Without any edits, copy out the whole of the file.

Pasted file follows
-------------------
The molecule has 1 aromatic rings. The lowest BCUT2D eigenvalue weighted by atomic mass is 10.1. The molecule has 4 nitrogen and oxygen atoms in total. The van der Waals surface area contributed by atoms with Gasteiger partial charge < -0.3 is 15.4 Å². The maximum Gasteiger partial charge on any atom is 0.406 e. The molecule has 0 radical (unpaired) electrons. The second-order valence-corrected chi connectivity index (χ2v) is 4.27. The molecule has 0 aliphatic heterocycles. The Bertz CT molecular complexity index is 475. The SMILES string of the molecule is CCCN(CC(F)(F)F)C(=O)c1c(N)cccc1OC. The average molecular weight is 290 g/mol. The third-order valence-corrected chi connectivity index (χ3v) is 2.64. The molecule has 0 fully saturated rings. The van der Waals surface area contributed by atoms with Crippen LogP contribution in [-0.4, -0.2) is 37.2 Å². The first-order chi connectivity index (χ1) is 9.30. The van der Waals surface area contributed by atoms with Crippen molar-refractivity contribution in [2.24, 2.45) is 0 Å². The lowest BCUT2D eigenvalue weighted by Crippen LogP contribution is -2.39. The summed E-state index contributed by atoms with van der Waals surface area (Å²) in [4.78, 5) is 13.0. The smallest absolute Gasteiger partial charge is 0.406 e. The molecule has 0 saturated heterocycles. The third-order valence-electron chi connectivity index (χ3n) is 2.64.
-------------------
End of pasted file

The molecule has 1 aromatic rings. The lowest BCUT2D eigenvalue weighted by atomic mass is 10.1. The molecule has 4 nitrogen and oxygen atoms in total. The van der Waals surface area contributed by atoms with Gasteiger partial charge < -0.3 is 15.4 Å². The maximum Gasteiger partial charge on any atom is 0.406 e. The molecule has 0 radical (unpaired) electrons. The second-order valence-corrected chi connectivity index (χ2v) is 4.27. The molecule has 0 aliphatic heterocycles. The Bertz CT molecular complexity index is 475. The SMILES string of the molecule is CCCN(CC(F)(F)F)C(=O)c1c(N)cccc1OC. The average molecular weight is 290 g/mol. The third-order valence-corrected chi connectivity index (χ3v) is 2.64. The molecule has 0 fully saturated rings. The van der Waals surface area contributed by atoms with Crippen LogP contribution in [-0.4, -0.2) is 37.2 Å². The first-order chi connectivity index (χ1) is 9.30. The van der Waals surface area contributed by atoms with Crippen molar-refractivity contribution in [2.24, 2.45) is 0 Å². The lowest BCUT2D eigenvalue weighted by Crippen LogP contribution is -2.39. The summed E-state index contributed by atoms with van der Waals surface area (Å²) in [4.78, 5) is 13.0. The smallest absolute Gasteiger partial charge is 0.406 e. The molecule has 0 saturated heterocycles. The third-order valence-electron chi connectivity index (χ3n) is 2.64.